The recent hype about natural, organic beauty products might have you wondering if you should take the leap into cleaner cosmetics. Since about 60 percent of what we put ON our skin (including makeup, lotions, fragrances, oils and balms) makes its way into our bodies, it’s smart to pick products with ingredients that aren’t potentially harmful. In the largely unregulated cosmetics industry—there hasn’t been federal legislation regarding beauty and personal care products since 1938, and the United States only bans or restricts 11 ingredients while the European Union has restrictions on 1,328—we have to be our own advocates by reading labels, asking questions and staying informed.
But if you’re just venturing into the clean cosmetics world, it can be overwhelming to decipher between good-for-you additives and not-so-great ingredients. Instead of losing all hope of luxe products that make you as giddy as when you first swiped on your mom’s red lipstick, resigning to rinsing your hair with filtered water and using beets as lip tints, read on to find out five ingredients you should start avoiding—and what cleaner products you can use instead.
You’ve probably heard of these estrogen-mimicking ingredients. They’re a low-cost preservative so they appear in 85 percent of cosmetics, from shampoo and face wash to body lotion and anti-aging treatments. While the evidence is still inconclusive, parabens have been found in the tissue of breast tumors, can cause allergic reactions and are considered carcinogenic in high doses. Look at your cosmetic bottle labels for ingredients with “paraben” as a suffix—and then put those bottles back.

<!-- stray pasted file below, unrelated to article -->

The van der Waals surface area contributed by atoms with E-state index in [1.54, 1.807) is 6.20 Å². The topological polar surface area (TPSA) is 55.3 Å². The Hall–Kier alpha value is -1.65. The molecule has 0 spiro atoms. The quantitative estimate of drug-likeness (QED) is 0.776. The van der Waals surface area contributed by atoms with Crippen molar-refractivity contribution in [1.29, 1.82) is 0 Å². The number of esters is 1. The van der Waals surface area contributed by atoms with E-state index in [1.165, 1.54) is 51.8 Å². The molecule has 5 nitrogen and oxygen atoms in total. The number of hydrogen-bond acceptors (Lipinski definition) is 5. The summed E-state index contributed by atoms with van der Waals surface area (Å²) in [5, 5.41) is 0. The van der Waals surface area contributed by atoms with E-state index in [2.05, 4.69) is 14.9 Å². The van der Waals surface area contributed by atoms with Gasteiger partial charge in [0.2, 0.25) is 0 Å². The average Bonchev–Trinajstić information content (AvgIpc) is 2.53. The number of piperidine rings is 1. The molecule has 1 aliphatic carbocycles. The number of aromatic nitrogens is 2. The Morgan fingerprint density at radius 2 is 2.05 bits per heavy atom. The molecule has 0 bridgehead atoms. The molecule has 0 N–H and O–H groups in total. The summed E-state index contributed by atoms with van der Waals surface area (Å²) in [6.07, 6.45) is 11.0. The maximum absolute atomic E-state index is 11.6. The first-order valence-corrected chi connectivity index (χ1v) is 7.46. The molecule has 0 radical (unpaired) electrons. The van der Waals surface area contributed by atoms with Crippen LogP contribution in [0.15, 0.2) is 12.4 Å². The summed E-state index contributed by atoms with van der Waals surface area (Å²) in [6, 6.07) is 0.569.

What to try instead: Pick a brand that avoids them. Try Drunk Elephant, John Masters Organics, Dr. Hauschka, One Love Organics and Dr. Bronner’s. They all make body, face and hair care with non-toxic ingredients you can trust.
The Brazilian Blowout scare that hit the news a year ago brought formaldehyde’s dangers to our attention. Even when it’s not added intentionally, formaldehyde appears as a component in other preservatives and is known to cause cancer in large doses. It can also give you a rash, so avoid products with quaternium-15, DMDM-hydantoin, imidazolidinyl urea or diazolidinyl urea on their labels.
3. Petroleum and Other Petrochemicals
Not only are these bad for the environment, but they also can mess with how much you sweat, causing clogged pores, rashes and acne. Check your labels for petroleum distillates, which are found in your mascara and hairspray, mineral oils and paraffins. Lip balms and treatments that contain petroleum jelly should stay on their shelves too, since their water-repellant nature ultimately suffocates pores.
What to try instead: RMS Beauty, Juice Beauty and 100% Pure all carry great clean mascaras. Intelligent Nutrients and Josh Rosebrook make strong-hold hairsprays. Try Waxlene or CV Skinlabs’ Restorative Skin Balm, both beeswax-based, if you’re in need of a new holy-grail lip treatment.
4. Sodium Lauryl Sulphate (SLS) and Sodium Laureth Sulphate (SLES)
You’ve probably heard of these as they’re present in any product that foams, from shampoo to face wash. SLSs and SLESs strip hair and skin of natural oils and protective barriers, which can lead to dandruff, flaky skin, acne and quicker aging. Sometimes they’re also contaminated with a carcinogen called 1,4-dioxane, so it’s best to look for products sans sulphates.
5. Fragrance or Parfum
Fragrances aren’t regulated because they fall under trade secret law, meaning companies don’t have to reveal their ingredient list lest they give a competitor insight into how to duplicate it. It also means that the FDA can’t determine what’s in those fragrances, leaving the consumer open to even ingredients that are banned in other forms—and more often than not, they’re comprised of endocrine-disrupting ingredients that can cause everything from migraines and skin rashes to respiratory issues and birth defects.
What to try instead: Look for products that are scented with essential oils, like La Bella Figura’s or Osmia Organics. Or create your own DIY signature scent with a carrier oil and your choice of essential oils. Want a more traditional, luxe perfume experience? Try LURK or Strange Invisibles perfumes.
Now let’s hear from you, TEG readers! What ingredients do you avoid and what do you use instead?